Now I think there is a sure test you can apply to any society to determine whether it is ethical or not. In other words whether it’s cultural evolution is a positive rather than a negative thing. A society is judged not by how it helps the fit, not by the survival of the fittest, but by how it deals with the marginalised and the oppressed…that’s the clue. Compare One Nation with the Democrats in this respect. Nazi Germany was a society based on genetic determinism. If you want to know who were the marginalised and oppressed in that society visit Berlin an exhibition on the former site of the Gestapo headquarters. It is called The Topography of Terror. It is largely a photographic exhibition of those citizens who were judged during the Nazi period, tortured and killed either there or elsewhere. They were the unfit and had to be eliminated. Today it is a searing reminder of what a society with a crooked view of human nature can do to its citizens. It’s absolutely frightening. And it’s wonderful to see the reaction of people who go through this exhibition and realise how important our environment, our cultural influences, our political views, the view of human nature we have is.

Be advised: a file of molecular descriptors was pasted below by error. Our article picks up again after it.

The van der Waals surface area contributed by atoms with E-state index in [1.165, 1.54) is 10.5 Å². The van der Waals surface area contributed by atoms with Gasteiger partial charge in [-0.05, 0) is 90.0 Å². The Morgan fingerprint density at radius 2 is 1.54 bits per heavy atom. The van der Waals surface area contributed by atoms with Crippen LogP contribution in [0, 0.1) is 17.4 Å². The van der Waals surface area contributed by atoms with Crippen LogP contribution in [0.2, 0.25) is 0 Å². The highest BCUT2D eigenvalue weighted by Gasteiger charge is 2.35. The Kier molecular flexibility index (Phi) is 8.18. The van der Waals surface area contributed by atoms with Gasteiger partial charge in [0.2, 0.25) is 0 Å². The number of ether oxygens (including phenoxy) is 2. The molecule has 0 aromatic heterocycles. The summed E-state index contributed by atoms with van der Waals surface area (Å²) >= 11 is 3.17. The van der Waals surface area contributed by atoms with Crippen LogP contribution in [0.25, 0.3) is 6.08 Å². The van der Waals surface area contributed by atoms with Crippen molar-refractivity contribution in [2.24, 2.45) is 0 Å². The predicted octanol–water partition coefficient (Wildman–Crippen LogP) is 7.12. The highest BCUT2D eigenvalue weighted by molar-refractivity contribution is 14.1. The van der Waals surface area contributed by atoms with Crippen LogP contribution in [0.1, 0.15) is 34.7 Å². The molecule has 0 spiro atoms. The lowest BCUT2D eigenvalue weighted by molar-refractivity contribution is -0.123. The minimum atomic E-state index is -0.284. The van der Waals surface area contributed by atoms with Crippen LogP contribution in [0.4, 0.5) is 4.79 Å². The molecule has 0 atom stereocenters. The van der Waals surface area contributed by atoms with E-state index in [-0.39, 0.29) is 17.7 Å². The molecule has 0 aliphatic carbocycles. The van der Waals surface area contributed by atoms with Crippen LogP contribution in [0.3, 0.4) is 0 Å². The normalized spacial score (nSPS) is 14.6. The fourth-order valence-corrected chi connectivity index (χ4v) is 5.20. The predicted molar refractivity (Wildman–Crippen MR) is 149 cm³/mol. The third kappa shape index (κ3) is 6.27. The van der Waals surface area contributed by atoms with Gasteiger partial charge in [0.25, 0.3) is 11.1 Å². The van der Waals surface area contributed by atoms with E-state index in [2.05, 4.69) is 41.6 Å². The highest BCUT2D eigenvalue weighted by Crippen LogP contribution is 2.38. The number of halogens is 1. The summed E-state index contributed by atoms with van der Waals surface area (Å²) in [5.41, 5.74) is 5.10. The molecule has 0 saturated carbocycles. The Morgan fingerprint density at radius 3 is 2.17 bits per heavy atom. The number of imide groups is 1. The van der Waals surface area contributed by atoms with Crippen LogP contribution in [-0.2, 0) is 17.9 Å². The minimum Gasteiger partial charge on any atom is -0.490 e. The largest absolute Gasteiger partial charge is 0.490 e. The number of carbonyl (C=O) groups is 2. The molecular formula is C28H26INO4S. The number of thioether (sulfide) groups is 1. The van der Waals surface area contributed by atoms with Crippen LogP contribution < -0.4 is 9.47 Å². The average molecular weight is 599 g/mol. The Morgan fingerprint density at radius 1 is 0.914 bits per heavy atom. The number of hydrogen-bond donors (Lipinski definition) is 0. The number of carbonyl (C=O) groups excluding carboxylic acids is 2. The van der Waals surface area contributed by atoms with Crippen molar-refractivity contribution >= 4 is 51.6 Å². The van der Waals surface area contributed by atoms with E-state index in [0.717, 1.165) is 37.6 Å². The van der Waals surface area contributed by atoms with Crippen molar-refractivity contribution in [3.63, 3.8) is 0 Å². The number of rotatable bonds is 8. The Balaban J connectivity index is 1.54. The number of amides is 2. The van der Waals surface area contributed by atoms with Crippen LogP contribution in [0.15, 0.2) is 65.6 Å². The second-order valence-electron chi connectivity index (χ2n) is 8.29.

I end with a quotation from Reinhold Niebuhr, a theologian which takes account of our human capacity for both good and evil, in this case the capacity for both justice and injustice: ‘Man’s capacity for justice makes democracy possible; but man’s inclination to injustice makes democracy necessary.’ I’ll just repeat that ‘Man’s capacity for justice makes democracy possible; but man’s inclination to injustice makes democracy necessary.’ There is a very narrow knife edge if you like we live on, from day to day in our society, in Australia right at the moment. Thankyou.